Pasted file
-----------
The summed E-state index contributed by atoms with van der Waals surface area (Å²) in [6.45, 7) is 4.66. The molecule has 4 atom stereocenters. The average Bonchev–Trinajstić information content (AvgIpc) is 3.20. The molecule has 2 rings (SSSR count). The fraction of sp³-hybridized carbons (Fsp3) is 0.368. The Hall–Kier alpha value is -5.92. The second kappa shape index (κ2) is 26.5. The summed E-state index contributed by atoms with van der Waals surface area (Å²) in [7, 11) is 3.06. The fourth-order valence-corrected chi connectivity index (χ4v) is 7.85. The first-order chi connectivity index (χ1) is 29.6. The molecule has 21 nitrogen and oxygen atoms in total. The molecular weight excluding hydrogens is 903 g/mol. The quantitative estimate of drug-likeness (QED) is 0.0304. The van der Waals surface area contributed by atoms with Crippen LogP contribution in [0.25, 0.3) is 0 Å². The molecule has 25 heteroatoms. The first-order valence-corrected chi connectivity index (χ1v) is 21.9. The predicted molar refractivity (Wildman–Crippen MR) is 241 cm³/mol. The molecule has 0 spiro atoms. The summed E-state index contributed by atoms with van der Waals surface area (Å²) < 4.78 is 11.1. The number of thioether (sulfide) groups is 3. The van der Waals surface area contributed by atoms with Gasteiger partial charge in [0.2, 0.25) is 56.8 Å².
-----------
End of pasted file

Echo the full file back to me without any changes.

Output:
The summed E-state index contributed by atoms with van der Waals surface area (Å²) in [6.45, 7) is 4.66. The molecule has 4 atom stereocenters. The average Bonchev–Trinajstić information content (AvgIpc) is 3.20. The molecule has 2 rings (SSSR count). The fraction of sp³-hybridized carbons (Fsp3) is 0.368. The Hall–Kier alpha value is -5.92. The second kappa shape index (κ2) is 26.5. The summed E-state index contributed by atoms with van der Waals surface area (Å²) in [7, 11) is 3.06. The fourth-order valence-corrected chi connectivity index (χ4v) is 7.85. The first-order chi connectivity index (χ1) is 29.6. The molecule has 21 nitrogen and oxygen atoms in total. The molecular weight excluding hydrogens is 903 g/mol. The quantitative estimate of drug-likeness (QED) is 0.0304. The van der Waals surface area contributed by atoms with Crippen LogP contribution in [0.25, 0.3) is 0 Å². The molecule has 25 heteroatoms. The first-order valence-corrected chi connectivity index (χ1v) is 21.9. The predicted molar refractivity (Wildman–Crippen MR) is 241 cm³/mol. The molecule has 0 spiro atoms. The summed E-state index contributed by atoms with van der Waals surface area (Å²) < 4.78 is 11.1. The number of thioether (sulfide) groups is 3. The van der Waals surface area contributed by atoms with Gasteiger partial charge in [0.2, 0.25) is 56.8 Å².